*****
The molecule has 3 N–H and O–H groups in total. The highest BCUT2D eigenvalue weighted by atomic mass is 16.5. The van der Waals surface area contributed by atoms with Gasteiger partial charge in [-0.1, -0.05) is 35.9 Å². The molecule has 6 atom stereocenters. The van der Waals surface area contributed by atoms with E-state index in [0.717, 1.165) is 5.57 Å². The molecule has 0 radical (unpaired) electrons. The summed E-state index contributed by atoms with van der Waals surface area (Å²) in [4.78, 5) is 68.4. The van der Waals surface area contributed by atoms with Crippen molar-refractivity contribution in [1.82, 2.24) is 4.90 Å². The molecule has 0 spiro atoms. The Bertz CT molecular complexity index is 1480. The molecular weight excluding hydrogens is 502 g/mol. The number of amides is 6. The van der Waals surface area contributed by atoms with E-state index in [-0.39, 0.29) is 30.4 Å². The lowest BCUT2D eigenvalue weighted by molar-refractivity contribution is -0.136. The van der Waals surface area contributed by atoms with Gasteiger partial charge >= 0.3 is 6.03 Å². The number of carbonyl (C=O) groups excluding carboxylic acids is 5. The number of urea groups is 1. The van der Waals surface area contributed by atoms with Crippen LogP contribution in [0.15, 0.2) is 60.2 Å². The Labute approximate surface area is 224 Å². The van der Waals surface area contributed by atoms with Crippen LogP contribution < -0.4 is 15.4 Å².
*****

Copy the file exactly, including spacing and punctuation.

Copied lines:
The molecule has 3 N–H and O–H groups in total. The highest BCUT2D eigenvalue weighted by atomic mass is 16.5. The van der Waals surface area contributed by atoms with Gasteiger partial charge in [-0.1, -0.05) is 35.9 Å². The molecule has 6 atom stereocenters. The van der Waals surface area contributed by atoms with E-state index in [0.717, 1.165) is 5.57 Å². The molecule has 0 radical (unpaired) electrons. The summed E-state index contributed by atoms with van der Waals surface area (Å²) in [4.78, 5) is 68.4. The van der Waals surface area contributed by atoms with Crippen molar-refractivity contribution in [1.82, 2.24) is 4.90 Å². The molecule has 0 spiro atoms. The Bertz CT molecular complexity index is 1480. The molecular weight excluding hydrogens is 502 g/mol. The number of amides is 6. The van der Waals surface area contributed by atoms with E-state index in [-0.39, 0.29) is 30.4 Å². The lowest BCUT2D eigenvalue weighted by molar-refractivity contribution is -0.136. The van der Waals surface area contributed by atoms with Gasteiger partial charge >= 0.3 is 6.03 Å². The number of carbonyl (C=O) groups excluding carboxylic acids is 5. The number of urea groups is 1. The van der Waals surface area contributed by atoms with Crippen LogP contribution in [0.15, 0.2) is 60.2 Å². The Labute approximate surface area is 224 Å². The van der Waals surface area contributed by atoms with Crippen LogP contribution < -0.4 is 15.4 Å².